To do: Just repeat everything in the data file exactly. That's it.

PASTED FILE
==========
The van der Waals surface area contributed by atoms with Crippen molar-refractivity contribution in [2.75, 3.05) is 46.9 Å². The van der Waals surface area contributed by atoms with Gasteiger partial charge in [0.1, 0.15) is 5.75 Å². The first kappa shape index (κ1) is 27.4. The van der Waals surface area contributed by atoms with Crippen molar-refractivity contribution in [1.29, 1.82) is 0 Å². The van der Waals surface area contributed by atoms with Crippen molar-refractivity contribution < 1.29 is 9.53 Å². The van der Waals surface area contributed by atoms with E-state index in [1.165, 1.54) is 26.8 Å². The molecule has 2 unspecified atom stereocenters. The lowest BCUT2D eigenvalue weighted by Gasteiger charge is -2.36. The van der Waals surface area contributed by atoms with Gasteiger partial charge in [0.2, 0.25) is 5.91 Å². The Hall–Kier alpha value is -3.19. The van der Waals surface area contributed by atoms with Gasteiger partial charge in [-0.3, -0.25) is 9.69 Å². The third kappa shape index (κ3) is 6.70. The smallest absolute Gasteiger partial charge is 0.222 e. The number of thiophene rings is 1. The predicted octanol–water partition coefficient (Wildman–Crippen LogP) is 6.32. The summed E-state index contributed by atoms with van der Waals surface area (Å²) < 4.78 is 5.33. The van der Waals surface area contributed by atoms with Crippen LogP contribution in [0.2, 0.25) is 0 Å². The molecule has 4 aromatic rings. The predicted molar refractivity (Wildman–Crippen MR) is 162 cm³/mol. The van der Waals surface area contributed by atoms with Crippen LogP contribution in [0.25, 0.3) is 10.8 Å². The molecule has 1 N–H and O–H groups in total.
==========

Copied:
The van der Waals surface area contributed by atoms with Crippen molar-refractivity contribution in [2.75, 3.05) is 46.9 Å². The van der Waals surface area contributed by atoms with Gasteiger partial charge in [0.1, 0.15) is 5.75 Å². The first kappa shape index (κ1) is 27.4. The van der Waals surface area contributed by atoms with Crippen molar-refractivity contribution in [1.29, 1.82) is 0 Å². The van der Waals surface area contributed by atoms with Crippen molar-refractivity contribution < 1.29 is 9.53 Å². The van der Waals surface area contributed by atoms with E-state index in [1.165, 1.54) is 26.8 Å². The molecule has 2 unspecified atom stereocenters. The lowest BCUT2D eigenvalue weighted by Gasteiger charge is -2.36. The van der Waals surface area contributed by atoms with Gasteiger partial charge in [0.2, 0.25) is 5.91 Å². The Hall–Kier alpha value is -3.19. The van der Waals surface area contributed by atoms with Gasteiger partial charge in [-0.3, -0.25) is 9.69 Å². The third kappa shape index (κ3) is 6.70. The smallest absolute Gasteiger partial charge is 0.222 e. The number of thiophene rings is 1. The predicted octanol–water partition coefficient (Wildman–Crippen LogP) is 6.32. The summed E-state index contributed by atoms with van der Waals surface area (Å²) < 4.78 is 5.33. The van der Waals surface area contributed by atoms with Crippen LogP contribution in [0.2, 0.25) is 0 Å². The molecule has 4 aromatic rings. The predicted molar refractivity (Wildman–Crippen MR) is 162 cm³/mol. The van der Waals surface area contributed by atoms with Crippen LogP contribution in [0.25, 0.3) is 10.8 Å². The molecule has 1 N–H and O–H groups in total.